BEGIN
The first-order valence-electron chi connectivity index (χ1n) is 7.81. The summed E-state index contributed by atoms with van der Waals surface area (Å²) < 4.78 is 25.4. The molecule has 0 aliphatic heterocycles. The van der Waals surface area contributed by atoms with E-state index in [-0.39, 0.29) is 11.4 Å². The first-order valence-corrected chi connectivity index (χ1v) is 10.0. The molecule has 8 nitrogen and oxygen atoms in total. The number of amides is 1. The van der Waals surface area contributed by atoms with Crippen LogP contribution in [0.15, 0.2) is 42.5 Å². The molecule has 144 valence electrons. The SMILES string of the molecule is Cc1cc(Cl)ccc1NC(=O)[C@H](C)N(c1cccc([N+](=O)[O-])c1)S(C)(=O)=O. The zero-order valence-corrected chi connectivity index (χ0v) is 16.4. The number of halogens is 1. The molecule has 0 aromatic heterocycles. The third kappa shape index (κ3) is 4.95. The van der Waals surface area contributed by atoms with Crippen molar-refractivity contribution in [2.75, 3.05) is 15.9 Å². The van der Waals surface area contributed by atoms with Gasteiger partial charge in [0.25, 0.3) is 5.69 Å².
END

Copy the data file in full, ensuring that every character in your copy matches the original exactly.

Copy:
The first-order valence-electron chi connectivity index (χ1n) is 7.81. The summed E-state index contributed by atoms with van der Waals surface area (Å²) < 4.78 is 25.4. The molecule has 0 aliphatic heterocycles. The van der Waals surface area contributed by atoms with E-state index in [-0.39, 0.29) is 11.4 Å². The first-order valence-corrected chi connectivity index (χ1v) is 10.0. The molecule has 8 nitrogen and oxygen atoms in total. The number of amides is 1. The van der Waals surface area contributed by atoms with Crippen LogP contribution in [0.15, 0.2) is 42.5 Å². The molecule has 144 valence electrons. The SMILES string of the molecule is Cc1cc(Cl)ccc1NC(=O)[C@H](C)N(c1cccc([N+](=O)[O-])c1)S(C)(=O)=O. The zero-order valence-corrected chi connectivity index (χ0v) is 16.4. The number of halogens is 1. The molecule has 0 aromatic heterocycles. The third kappa shape index (κ3) is 4.95. The van der Waals surface area contributed by atoms with Crippen molar-refractivity contribution in [2.75, 3.05) is 15.9 Å². The van der Waals surface area contributed by atoms with Gasteiger partial charge in [0.25, 0.3) is 5.69 Å².